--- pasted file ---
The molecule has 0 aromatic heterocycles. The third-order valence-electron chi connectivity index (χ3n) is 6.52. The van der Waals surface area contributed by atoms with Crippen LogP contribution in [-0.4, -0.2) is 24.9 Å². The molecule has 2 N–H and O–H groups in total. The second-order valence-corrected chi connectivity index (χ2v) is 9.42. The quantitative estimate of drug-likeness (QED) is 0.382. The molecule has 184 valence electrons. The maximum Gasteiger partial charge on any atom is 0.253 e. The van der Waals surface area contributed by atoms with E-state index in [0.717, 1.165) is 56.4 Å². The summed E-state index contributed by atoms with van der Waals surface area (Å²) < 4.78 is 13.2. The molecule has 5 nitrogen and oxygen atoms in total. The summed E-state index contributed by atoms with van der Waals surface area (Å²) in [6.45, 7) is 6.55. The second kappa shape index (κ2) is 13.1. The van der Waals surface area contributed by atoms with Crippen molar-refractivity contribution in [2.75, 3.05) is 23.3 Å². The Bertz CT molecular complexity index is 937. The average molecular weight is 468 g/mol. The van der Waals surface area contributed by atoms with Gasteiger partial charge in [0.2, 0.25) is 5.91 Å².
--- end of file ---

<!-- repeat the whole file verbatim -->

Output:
The molecule has 0 aromatic heterocycles. The third-order valence-electron chi connectivity index (χ3n) is 6.52. The van der Waals surface area contributed by atoms with Crippen LogP contribution in [-0.4, -0.2) is 24.9 Å². The molecule has 2 N–H and O–H groups in total. The second-order valence-corrected chi connectivity index (χ2v) is 9.42. The quantitative estimate of drug-likeness (QED) is 0.382. The molecule has 184 valence electrons. The maximum Gasteiger partial charge on any atom is 0.253 e. The van der Waals surface area contributed by atoms with E-state index in [0.717, 1.165) is 56.4 Å². The summed E-state index contributed by atoms with van der Waals surface area (Å²) < 4.78 is 13.2. The molecule has 5 nitrogen and oxygen atoms in total. The summed E-state index contributed by atoms with van der Waals surface area (Å²) in [6.45, 7) is 6.55. The second kappa shape index (κ2) is 13.1. The van der Waals surface area contributed by atoms with Crippen molar-refractivity contribution in [2.75, 3.05) is 23.3 Å². The Bertz CT molecular complexity index is 937. The average molecular weight is 468 g/mol. The van der Waals surface area contributed by atoms with Gasteiger partial charge in [0.2, 0.25) is 5.91 Å².